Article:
ISSN 1662-4009 (online)

ESPE Yearbook of Paediatric Endocrinology (2021) 18 15.3 | DOI: 10.1530/ey.18.15.3

Journal of Clinical Endocrinology & Metabolism, 2020. Vol 105(8), 2789–2802. doi:

The authors performed a randomized crossover trial of Late Dinner (22:00 hours) vs Routine Dinner (18:00) in a laboratory setting in 20 healthy adult volunteers. Meal contents and sleep period (23:00-07:00) were kept the same in both arms and sleep patterns were unaffected. Late Dinner increased postprandial glucose levels, lowered FFA and dietary fatty acid oxidation, and delayed the triglyceride peak.

Beyond the ‘simple balance’ of energy in vs. energy out, there is increasing interest in lifestyle patterns that alter our risk of excess weight gain possibly by altering the physiological processes that handle nutrient metabolism. Other studies have suggested adverse effects of skipping breakfast, balance of calories between morning and evening, and periods of intermittent fasting despite isocaloric conditions. A particular advantage of the current study is that they could control for sleep time and sleep architecture by collecting data via movement sensors and polysomnography.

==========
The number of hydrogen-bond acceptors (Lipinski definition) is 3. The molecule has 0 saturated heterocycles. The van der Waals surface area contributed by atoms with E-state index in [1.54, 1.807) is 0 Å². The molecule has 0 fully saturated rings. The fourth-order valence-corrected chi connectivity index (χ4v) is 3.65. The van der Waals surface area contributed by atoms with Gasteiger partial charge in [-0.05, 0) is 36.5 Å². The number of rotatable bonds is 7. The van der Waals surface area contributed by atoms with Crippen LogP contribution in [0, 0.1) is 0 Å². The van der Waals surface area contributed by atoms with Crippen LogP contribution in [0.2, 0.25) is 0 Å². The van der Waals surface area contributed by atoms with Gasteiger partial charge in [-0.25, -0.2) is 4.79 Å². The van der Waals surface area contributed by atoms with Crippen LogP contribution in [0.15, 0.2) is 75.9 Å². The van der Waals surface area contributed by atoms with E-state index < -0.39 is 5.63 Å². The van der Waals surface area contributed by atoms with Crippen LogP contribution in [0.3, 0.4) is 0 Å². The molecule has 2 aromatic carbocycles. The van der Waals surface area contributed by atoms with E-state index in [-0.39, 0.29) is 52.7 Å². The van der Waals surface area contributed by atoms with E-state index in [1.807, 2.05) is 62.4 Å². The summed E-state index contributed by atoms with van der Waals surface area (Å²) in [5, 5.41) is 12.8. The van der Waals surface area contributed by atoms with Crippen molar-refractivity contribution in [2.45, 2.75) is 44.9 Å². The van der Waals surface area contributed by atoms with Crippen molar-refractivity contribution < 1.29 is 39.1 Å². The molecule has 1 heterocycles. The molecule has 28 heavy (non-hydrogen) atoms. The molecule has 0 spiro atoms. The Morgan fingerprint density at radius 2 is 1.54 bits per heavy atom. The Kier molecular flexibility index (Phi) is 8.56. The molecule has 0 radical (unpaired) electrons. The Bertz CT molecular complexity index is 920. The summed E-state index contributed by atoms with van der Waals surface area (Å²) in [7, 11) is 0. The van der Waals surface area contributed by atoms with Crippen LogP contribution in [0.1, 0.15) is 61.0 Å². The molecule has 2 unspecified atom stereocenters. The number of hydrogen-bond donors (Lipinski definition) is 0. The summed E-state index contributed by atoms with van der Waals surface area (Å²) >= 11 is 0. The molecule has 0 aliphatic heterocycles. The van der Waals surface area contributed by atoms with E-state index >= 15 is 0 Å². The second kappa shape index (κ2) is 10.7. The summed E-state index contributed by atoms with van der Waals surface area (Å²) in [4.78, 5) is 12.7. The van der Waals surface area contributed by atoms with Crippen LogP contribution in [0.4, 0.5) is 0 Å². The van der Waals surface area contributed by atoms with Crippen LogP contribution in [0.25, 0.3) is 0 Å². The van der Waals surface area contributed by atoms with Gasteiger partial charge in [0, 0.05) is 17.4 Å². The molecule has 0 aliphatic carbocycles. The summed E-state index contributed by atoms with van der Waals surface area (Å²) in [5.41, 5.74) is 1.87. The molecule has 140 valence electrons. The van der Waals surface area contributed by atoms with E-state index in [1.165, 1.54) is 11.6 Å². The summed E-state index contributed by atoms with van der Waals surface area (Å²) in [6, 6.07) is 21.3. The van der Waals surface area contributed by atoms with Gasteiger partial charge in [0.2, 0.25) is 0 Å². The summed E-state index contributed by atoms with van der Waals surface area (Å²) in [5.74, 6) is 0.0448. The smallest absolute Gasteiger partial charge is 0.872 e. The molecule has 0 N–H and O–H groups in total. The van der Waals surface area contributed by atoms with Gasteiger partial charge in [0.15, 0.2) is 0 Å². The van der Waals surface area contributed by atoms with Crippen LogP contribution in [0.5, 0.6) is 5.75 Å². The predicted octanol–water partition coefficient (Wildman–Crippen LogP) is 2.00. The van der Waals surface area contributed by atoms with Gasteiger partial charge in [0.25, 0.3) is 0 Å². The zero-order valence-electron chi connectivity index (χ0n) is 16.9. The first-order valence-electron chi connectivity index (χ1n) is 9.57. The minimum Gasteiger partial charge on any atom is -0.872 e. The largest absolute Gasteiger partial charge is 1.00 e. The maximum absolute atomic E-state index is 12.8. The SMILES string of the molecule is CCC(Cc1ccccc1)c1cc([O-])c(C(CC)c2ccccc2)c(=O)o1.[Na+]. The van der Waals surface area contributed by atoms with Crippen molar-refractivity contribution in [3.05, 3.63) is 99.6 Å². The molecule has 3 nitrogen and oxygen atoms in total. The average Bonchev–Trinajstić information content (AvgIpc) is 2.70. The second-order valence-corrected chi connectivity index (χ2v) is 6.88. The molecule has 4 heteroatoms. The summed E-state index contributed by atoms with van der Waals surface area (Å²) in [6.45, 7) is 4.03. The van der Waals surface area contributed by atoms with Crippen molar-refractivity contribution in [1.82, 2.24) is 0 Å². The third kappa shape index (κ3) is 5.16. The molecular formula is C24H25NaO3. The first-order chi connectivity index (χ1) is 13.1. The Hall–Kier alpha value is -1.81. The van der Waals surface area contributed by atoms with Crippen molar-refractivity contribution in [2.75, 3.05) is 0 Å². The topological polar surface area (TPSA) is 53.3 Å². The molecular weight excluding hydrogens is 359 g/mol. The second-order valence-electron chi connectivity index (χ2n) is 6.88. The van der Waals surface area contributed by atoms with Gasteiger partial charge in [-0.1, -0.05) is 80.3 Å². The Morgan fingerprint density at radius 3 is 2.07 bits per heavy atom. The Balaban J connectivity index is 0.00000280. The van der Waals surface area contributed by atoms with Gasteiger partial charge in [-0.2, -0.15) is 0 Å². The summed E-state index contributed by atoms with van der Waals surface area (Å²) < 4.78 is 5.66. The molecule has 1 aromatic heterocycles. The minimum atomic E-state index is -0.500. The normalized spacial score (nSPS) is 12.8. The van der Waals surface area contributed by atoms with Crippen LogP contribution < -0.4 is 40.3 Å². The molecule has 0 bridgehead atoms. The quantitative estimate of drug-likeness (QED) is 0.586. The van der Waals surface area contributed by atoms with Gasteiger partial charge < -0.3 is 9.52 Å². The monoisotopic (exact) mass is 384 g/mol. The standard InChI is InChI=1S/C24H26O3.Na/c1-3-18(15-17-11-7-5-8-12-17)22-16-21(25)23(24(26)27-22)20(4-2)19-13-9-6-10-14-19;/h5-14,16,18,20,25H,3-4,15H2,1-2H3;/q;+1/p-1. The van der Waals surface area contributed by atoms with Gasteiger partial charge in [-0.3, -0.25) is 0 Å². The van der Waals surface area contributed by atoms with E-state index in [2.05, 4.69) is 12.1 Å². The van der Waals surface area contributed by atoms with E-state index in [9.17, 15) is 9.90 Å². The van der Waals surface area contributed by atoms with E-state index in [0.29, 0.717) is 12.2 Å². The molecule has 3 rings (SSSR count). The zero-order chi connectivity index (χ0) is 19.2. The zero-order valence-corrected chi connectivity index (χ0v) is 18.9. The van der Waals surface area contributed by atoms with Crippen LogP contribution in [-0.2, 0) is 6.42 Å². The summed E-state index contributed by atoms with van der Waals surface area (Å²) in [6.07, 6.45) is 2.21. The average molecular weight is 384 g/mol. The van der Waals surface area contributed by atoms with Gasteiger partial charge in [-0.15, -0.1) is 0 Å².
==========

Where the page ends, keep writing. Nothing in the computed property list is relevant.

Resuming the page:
The findings support the existence of circadian mechanisms in the control of metabolism, which deserves further study. The authors also warn that the metabolic pattern induced by Late Dinners, i.e. higher overnight glucose intolerance and lower fat mobilization and oxidation, may increase the risks of obesity and the metabolic syndrome.

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